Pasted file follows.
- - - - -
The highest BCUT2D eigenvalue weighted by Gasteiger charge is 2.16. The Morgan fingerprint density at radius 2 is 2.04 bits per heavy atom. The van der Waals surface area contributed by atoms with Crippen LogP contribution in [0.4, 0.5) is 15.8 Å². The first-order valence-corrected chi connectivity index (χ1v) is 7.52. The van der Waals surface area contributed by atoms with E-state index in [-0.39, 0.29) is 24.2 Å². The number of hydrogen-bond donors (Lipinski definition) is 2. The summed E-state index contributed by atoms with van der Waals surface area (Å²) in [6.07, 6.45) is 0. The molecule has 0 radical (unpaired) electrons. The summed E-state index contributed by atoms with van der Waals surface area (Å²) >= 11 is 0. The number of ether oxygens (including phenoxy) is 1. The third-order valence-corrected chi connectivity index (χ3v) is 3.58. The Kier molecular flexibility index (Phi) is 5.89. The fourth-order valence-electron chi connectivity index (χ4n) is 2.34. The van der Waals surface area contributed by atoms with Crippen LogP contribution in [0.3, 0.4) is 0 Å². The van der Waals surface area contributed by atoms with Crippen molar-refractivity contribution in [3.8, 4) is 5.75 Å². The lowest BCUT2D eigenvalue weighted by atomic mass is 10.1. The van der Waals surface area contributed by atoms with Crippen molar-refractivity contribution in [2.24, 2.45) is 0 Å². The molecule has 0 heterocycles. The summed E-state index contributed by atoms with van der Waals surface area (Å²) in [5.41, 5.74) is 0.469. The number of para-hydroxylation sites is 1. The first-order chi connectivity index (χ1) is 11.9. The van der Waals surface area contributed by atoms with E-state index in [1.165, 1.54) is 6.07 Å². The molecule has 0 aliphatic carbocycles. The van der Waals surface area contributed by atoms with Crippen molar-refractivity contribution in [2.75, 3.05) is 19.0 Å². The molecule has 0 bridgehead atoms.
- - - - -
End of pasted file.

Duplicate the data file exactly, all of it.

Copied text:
The highest BCUT2D eigenvalue weighted by Gasteiger charge is 2.16. The Morgan fingerprint density at radius 2 is 2.04 bits per heavy atom. The van der Waals surface area contributed by atoms with Crippen LogP contribution in [0.4, 0.5) is 15.8 Å². The first-order valence-corrected chi connectivity index (χ1v) is 7.52. The van der Waals surface area contributed by atoms with E-state index in [-0.39, 0.29) is 24.2 Å². The number of hydrogen-bond donors (Lipinski definition) is 2. The summed E-state index contributed by atoms with van der Waals surface area (Å²) in [6.07, 6.45) is 0. The molecule has 0 radical (unpaired) electrons. The summed E-state index contributed by atoms with van der Waals surface area (Å²) >= 11 is 0. The number of ether oxygens (including phenoxy) is 1. The third-order valence-corrected chi connectivity index (χ3v) is 3.58. The Kier molecular flexibility index (Phi) is 5.89. The fourth-order valence-electron chi connectivity index (χ4n) is 2.34. The van der Waals surface area contributed by atoms with Crippen LogP contribution in [0.3, 0.4) is 0 Å². The van der Waals surface area contributed by atoms with Crippen molar-refractivity contribution in [3.8, 4) is 5.75 Å². The lowest BCUT2D eigenvalue weighted by atomic mass is 10.1. The van der Waals surface area contributed by atoms with Crippen molar-refractivity contribution in [2.24, 2.45) is 0 Å². The molecule has 0 heterocycles. The summed E-state index contributed by atoms with van der Waals surface area (Å²) in [5.41, 5.74) is 0.469. The number of para-hydroxylation sites is 1. The first-order chi connectivity index (χ1) is 11.9. The van der Waals surface area contributed by atoms with E-state index in [1.165, 1.54) is 6.07 Å². The molecule has 0 aliphatic carbocycles. The van der Waals surface area contributed by atoms with Crippen molar-refractivity contribution in [2.75, 3.05) is 19.0 Å². The molecule has 0 bridgehead atoms.